Family Law Questions? Ask a Family Lawyer Online.
In addition to the basic child support guideline amount, a parent can be ordered to contribute to specified expenses that are for the benefit of the children. Family Code §4062 lists two types of child support add-ons:
If the judge orders any child support add-ons, such expenses are to be equally shared by the parents. However, where an equal allocation of these expenses is not reasonable, the court is authorized to allocate them between the parents in proportion to their net spendable incomes. Family Code §4061(b) provides that the following three-step procedure is to be followed to determine the parents’ respective net spendable incomes for purposes of allocating the child support add-ons:
Court ordered child support usually ends when one of the following happens:
The first of the above events to occur triggers the end of child support obligation. However, if the child suffers from a disability that prevents him or her from supporting himself or herself, the court can order that both parents are required to continue to support the disabled adult child, regardless of the fact that the child may be over the age of 18.
In addition to the basic child support, parents must share equally in the cost of child care that is necessary for employment, and also any uninsured medical, dental, vision, orthodontia and psychological expenses of the children. If one parent earns substantially more than the other, the cost of child care may be divided unequally, to reflect the ratio of their incomes.
Parents can agree to support the child longer, but they are not required to do so (again, unless ordered by the court to support a disabled adult child). The parent who had been paying child support generally is not required to pay for a college education or college expenses for the child, regardless of that parent’s income. http://www.sacramento-divorce-lawyer.com/when-does-child-support-end-in-california/
So, if there is NOT tutoring available through the minor's school or the school district, both parties may be ordered to pay for the tutoring as a discretionary "add on." If the language for payment of tuition is NOT included in the final divorce decree, then a party must bring a Motion for Discretionary Add-On for Tutoring. The judge will then hear the motion and decide what how much of the tutoring each party must pay. If tutoring is an issue, you should make sure it is addressed in the final divorce decree.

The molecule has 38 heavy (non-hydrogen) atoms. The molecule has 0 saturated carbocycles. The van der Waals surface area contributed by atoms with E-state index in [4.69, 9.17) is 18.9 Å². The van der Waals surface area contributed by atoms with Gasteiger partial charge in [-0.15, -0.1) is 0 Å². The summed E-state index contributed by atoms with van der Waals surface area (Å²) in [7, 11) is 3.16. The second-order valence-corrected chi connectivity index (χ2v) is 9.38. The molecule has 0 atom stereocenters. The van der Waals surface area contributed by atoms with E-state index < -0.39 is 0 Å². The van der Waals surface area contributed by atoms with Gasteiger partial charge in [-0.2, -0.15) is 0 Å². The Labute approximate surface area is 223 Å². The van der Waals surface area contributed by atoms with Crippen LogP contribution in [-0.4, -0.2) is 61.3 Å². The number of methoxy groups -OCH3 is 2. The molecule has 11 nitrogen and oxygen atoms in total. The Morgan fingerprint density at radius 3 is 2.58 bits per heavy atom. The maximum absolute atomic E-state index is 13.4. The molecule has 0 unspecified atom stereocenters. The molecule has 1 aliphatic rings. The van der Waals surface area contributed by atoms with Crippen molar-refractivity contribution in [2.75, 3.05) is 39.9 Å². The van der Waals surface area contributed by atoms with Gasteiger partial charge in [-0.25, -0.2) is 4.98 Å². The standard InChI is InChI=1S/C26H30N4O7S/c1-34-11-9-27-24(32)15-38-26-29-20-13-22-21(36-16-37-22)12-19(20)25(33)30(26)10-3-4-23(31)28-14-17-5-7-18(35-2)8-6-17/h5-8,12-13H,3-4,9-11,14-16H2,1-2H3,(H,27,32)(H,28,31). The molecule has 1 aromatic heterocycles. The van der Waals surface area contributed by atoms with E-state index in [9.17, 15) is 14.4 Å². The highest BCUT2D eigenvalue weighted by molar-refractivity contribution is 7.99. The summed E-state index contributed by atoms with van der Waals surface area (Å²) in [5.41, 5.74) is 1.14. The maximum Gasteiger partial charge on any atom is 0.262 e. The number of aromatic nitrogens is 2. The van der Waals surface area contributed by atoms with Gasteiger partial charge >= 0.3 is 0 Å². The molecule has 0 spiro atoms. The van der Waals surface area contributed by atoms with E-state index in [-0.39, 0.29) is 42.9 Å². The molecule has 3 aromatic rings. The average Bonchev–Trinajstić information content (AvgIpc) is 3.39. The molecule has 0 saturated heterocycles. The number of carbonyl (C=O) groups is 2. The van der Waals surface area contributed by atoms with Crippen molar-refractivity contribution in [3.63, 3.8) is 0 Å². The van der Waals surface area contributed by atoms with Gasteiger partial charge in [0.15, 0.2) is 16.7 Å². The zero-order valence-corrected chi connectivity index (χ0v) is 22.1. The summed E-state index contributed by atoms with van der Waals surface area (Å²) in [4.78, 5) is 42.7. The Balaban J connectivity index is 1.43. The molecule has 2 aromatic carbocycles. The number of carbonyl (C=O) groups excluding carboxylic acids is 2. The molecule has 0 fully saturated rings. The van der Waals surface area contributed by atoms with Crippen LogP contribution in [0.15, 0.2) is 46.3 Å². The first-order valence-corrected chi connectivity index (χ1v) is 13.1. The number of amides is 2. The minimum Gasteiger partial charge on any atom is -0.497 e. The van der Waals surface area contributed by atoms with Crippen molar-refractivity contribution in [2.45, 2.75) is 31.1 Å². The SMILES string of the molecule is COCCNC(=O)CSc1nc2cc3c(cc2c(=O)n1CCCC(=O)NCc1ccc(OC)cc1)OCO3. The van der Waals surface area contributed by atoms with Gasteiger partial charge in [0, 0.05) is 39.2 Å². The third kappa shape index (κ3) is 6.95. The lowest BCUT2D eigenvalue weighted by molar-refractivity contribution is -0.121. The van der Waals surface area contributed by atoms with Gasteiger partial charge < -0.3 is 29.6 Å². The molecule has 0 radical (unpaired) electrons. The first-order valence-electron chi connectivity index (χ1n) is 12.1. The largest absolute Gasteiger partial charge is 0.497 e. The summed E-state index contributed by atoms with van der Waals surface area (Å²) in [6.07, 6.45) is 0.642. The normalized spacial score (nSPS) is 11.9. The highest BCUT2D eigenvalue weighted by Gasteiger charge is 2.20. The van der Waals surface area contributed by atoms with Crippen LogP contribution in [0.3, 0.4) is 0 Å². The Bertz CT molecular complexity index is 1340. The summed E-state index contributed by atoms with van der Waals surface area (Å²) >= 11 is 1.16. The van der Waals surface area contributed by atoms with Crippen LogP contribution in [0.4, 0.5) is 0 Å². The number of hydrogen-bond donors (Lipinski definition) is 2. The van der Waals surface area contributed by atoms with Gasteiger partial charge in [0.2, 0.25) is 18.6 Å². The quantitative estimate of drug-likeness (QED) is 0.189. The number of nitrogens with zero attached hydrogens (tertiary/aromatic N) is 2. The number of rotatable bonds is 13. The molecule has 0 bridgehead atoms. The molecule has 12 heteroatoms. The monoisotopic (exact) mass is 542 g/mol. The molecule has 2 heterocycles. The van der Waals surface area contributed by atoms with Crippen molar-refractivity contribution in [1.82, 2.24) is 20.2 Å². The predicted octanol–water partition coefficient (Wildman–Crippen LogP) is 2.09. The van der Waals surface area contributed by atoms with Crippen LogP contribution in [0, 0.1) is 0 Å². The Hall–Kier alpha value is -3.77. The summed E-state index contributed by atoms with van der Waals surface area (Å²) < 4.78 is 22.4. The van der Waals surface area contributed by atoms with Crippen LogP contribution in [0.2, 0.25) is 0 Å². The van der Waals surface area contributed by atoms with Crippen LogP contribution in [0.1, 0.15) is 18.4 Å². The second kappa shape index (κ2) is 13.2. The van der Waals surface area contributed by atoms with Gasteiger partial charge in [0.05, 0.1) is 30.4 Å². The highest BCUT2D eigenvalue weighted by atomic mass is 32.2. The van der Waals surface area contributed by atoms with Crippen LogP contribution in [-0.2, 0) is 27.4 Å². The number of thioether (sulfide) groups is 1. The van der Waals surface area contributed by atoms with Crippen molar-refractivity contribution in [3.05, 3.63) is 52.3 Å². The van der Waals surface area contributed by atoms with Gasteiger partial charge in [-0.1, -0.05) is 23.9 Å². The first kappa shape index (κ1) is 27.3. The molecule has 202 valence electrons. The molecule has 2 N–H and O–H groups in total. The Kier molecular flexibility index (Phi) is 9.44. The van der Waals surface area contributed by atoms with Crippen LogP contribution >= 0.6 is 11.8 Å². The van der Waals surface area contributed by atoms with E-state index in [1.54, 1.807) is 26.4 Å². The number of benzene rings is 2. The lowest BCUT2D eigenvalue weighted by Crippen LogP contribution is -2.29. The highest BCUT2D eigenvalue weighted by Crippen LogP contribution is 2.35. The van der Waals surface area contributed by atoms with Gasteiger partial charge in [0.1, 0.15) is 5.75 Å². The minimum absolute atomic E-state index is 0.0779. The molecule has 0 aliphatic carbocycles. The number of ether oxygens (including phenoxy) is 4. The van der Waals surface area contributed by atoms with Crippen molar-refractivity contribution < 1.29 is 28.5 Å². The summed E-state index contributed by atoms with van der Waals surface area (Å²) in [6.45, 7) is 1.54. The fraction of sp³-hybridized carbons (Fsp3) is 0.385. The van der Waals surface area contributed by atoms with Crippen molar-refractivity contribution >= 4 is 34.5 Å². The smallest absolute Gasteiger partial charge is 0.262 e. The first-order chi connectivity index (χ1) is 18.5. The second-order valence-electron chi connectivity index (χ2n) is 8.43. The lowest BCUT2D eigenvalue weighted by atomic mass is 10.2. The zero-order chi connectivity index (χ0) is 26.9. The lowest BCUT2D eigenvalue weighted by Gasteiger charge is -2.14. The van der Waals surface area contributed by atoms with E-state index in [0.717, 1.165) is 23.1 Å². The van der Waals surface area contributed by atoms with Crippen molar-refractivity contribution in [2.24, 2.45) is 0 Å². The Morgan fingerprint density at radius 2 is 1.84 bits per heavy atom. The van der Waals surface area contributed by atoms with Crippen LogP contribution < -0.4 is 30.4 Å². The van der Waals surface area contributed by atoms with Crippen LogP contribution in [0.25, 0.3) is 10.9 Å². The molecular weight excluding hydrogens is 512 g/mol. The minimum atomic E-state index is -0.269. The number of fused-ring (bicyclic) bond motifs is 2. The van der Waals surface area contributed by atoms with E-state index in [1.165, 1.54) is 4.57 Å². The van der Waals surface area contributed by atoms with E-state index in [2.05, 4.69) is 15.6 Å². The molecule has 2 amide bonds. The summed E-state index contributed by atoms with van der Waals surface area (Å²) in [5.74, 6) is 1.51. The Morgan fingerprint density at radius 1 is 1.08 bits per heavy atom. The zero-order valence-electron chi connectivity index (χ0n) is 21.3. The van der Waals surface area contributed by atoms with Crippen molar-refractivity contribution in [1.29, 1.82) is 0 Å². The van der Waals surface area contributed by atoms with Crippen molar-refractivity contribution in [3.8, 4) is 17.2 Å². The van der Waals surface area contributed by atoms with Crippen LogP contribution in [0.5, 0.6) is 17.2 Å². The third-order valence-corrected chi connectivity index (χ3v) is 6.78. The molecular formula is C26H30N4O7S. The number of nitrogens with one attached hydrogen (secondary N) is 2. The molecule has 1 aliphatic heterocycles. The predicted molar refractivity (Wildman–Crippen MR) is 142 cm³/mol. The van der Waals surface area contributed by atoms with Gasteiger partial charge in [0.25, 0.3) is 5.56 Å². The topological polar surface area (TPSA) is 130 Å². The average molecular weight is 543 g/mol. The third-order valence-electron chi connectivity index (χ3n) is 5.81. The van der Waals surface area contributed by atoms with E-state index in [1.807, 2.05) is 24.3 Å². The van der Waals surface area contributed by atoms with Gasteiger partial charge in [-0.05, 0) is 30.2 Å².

If the minor child has significant emotional issues, if those are NOT covered by the insurance of either, or both parties, then depending upon the emotional issues (eg. a diagnosis from a psychiatrist regarding the emotional issue, then such medical costs MAY be considered as a mandatory add on. Each party would have to pay a share of any uninsured medical expenses related to the emotional issue.
Your spouse should NOT write a check to you for any portion of uninsured expenses that are attributed to her. You are entitled to obtain medical bills for your minor child. If the expenses are NOT covered by insurance, you should each pay the physician, lab, etc. your percentage of the uninsured expenses and your soon to be ex should pay her portion. That language should also be included in the final divorce decree. Your insurance companies will dictate when insurance coverage ends for the minor child. That information should be included in the final divorce decree.
Finally, there DEFINITELY needs to be a provision that provides for when child support ends. There are occasions when parties do NOT place such a provision in their final decree. In that case, a party must bring a Motion in court to terminate the child support. It is MUCH less expensive to include a termination provision into the decree.
I hope you find this information useful.
My goal is to provide you with excellent service – if you feel you have gotten anything less, please reply back, I am happy to address follow-up questions.
Thank you for your business!
Many customers have asked how they can specifically direct a question to me in the future. If you specifically want me to assist you in your legal matter, just put "xavierjd” in the subject line and I will gladly pick up the question as soon as I am on-line.
***Answers given are for informational purposes only and are not meant to replace the advice or assistance of an attorney licensed to practice law in your state. If you need any more information, please do not hesitate to ask. Thank you!
If you have future questions, you can specifically request me by name as the expert. Thanks again, xavierjd
DISCLAIMER: Answers from Experts on JustAnswer are not substitutes for the advice of an attorney. JustAnswer is a public forum and questions and responses are not private or confidential or protected by the attorney-client privilege. The Expert above is not your attorney, and the response above is not legal advice. You should not read this response to propose specific action or address specific circumstances, but only to give you a sense of general principles of law that might affect the situation you describe. Application of these general principles to particular circumstances must be done by a lawyer who has spoken with you in confidence, learned all relevant information, and explored various options. Before acting on these general principles, you should hire a lawyer licensed to practice law in the jurisdiction to which your question pertains.
The responses above are from individual Experts, not JustAnswer. The site and services are provided “as is”. To view the verified credential of an Expert, click on the “Verified” symbol in the Expert’s profile. This site is not for emergency questions which should be directed immediately by telephone or in-person to qualified professionals. Please carefully read the Terms of Service (last updated February 8, 2012).